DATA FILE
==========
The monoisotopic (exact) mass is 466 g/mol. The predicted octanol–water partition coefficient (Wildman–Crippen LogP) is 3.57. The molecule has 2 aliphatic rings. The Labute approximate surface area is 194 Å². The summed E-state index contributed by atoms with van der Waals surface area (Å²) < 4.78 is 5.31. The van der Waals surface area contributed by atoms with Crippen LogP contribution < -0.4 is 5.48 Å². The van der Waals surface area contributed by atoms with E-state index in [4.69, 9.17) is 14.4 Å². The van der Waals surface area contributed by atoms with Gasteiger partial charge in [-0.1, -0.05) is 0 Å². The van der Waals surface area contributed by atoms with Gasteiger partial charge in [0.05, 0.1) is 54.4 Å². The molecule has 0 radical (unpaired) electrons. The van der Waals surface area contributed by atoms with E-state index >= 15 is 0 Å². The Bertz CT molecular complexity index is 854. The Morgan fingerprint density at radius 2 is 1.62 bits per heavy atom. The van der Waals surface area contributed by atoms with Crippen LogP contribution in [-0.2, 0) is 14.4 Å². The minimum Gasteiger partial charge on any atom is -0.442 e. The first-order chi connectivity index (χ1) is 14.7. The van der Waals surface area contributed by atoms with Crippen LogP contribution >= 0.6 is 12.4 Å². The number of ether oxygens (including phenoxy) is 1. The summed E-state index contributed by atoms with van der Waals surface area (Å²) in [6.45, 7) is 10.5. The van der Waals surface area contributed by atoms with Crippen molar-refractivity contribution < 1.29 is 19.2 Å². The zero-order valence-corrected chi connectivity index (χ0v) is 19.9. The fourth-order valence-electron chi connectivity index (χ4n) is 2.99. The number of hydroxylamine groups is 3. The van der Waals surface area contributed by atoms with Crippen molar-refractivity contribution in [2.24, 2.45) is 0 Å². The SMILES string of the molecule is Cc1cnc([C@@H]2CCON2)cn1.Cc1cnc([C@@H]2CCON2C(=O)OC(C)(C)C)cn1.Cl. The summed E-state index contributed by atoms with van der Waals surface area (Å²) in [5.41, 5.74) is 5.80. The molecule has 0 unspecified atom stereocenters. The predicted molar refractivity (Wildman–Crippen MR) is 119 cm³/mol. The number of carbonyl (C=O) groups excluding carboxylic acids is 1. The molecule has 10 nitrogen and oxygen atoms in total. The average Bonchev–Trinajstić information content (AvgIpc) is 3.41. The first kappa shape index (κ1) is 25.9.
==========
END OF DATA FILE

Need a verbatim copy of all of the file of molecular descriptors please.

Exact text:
The monoisotopic (exact) mass is 466 g/mol. The predicted octanol–water partition coefficient (Wildman–Crippen LogP) is 3.57. The molecule has 2 aliphatic rings. The Labute approximate surface area is 194 Å². The summed E-state index contributed by atoms with van der Waals surface area (Å²) < 4.78 is 5.31. The van der Waals surface area contributed by atoms with Crippen LogP contribution < -0.4 is 5.48 Å². The van der Waals surface area contributed by atoms with E-state index in [4.69, 9.17) is 14.4 Å². The van der Waals surface area contributed by atoms with Gasteiger partial charge in [-0.1, -0.05) is 0 Å². The van der Waals surface area contributed by atoms with Gasteiger partial charge in [0.05, 0.1) is 54.4 Å². The molecule has 0 radical (unpaired) electrons. The van der Waals surface area contributed by atoms with E-state index >= 15 is 0 Å². The Bertz CT molecular complexity index is 854. The Morgan fingerprint density at radius 2 is 1.62 bits per heavy atom. The van der Waals surface area contributed by atoms with Crippen LogP contribution in [-0.2, 0) is 14.4 Å². The minimum Gasteiger partial charge on any atom is -0.442 e. The first-order chi connectivity index (χ1) is 14.7. The van der Waals surface area contributed by atoms with Crippen LogP contribution >= 0.6 is 12.4 Å². The number of ether oxygens (including phenoxy) is 1. The summed E-state index contributed by atoms with van der Waals surface area (Å²) in [6.45, 7) is 10.5. The van der Waals surface area contributed by atoms with Crippen molar-refractivity contribution < 1.29 is 19.2 Å². The zero-order valence-corrected chi connectivity index (χ0v) is 19.9. The fourth-order valence-electron chi connectivity index (χ4n) is 2.99. The number of hydroxylamine groups is 3. The van der Waals surface area contributed by atoms with Crippen molar-refractivity contribution in [2.24, 2.45) is 0 Å². The SMILES string of the molecule is Cc1cnc([C@@H]2CCON2)cn1.Cc1cnc([C@@H]2CCON2C(=O)OC(C)(C)C)cn1.Cl. The summed E-state index contributed by atoms with van der Waals surface area (Å²) in [5.41, 5.74) is 5.80. The molecule has 0 unspecified atom stereocenters. The predicted molar refractivity (Wildman–Crippen MR) is 119 cm³/mol. The number of carbonyl (C=O) groups excluding carboxylic acids is 1. The molecule has 10 nitrogen and oxygen atoms in total. The average Bonchev–Trinajstić information content (AvgIpc) is 3.41. The first kappa shape index (κ1) is 25.9.